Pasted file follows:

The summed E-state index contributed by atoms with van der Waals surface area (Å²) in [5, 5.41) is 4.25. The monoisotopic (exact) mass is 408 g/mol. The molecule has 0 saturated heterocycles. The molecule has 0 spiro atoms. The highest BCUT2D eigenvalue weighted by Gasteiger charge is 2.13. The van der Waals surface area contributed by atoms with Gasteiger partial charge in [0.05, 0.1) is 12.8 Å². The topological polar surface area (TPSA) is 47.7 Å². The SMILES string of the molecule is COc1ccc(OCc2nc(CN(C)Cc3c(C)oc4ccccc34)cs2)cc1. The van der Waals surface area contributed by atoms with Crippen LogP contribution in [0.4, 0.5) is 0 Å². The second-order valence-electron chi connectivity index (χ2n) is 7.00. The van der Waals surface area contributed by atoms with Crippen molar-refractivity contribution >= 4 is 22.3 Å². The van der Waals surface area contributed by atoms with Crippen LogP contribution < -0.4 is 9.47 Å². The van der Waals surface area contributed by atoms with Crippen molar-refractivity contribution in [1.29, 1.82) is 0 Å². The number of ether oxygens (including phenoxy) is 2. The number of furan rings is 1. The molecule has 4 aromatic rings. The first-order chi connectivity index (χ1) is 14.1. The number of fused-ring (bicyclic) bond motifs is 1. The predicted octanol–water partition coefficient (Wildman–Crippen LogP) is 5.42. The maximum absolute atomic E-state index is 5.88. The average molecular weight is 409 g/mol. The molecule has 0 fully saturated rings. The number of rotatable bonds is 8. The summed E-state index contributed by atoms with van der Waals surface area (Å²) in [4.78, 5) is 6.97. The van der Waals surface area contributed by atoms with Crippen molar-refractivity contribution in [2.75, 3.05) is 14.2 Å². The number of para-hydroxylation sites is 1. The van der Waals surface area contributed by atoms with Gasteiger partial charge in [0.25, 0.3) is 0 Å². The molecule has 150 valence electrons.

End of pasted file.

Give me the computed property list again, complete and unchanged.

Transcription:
The summed E-state index contributed by atoms with van der Waals surface area (Å²) in [5, 5.41) is 4.25. The monoisotopic (exact) mass is 408 g/mol. The molecule has 0 saturated heterocycles. The molecule has 0 spiro atoms. The highest BCUT2D eigenvalue weighted by Gasteiger charge is 2.13. The van der Waals surface area contributed by atoms with Gasteiger partial charge in [0.05, 0.1) is 12.8 Å². The topological polar surface area (TPSA) is 47.7 Å². The SMILES string of the molecule is COc1ccc(OCc2nc(CN(C)Cc3c(C)oc4ccccc34)cs2)cc1. The van der Waals surface area contributed by atoms with Crippen LogP contribution in [0.4, 0.5) is 0 Å². The second-order valence-electron chi connectivity index (χ2n) is 7.00. The van der Waals surface area contributed by atoms with Crippen molar-refractivity contribution >= 4 is 22.3 Å². The van der Waals surface area contributed by atoms with Crippen LogP contribution < -0.4 is 9.47 Å². The van der Waals surface area contributed by atoms with Crippen molar-refractivity contribution in [1.29, 1.82) is 0 Å². The number of ether oxygens (including phenoxy) is 2. The number of furan rings is 1. The molecule has 4 aromatic rings. The first-order chi connectivity index (χ1) is 14.1. The number of fused-ring (bicyclic) bond motifs is 1. The predicted octanol–water partition coefficient (Wildman–Crippen LogP) is 5.42. The maximum absolute atomic E-state index is 5.88. The average molecular weight is 409 g/mol. The molecule has 0 fully saturated rings. The number of rotatable bonds is 8. The summed E-state index contributed by atoms with van der Waals surface area (Å²) in [4.78, 5) is 6.97. The van der Waals surface area contributed by atoms with Crippen molar-refractivity contribution in [2.75, 3.05) is 14.2 Å². The number of para-hydroxylation sites is 1. The van der Waals surface area contributed by atoms with Gasteiger partial charge in [0.25, 0.3) is 0 Å². The molecule has 150 valence electrons.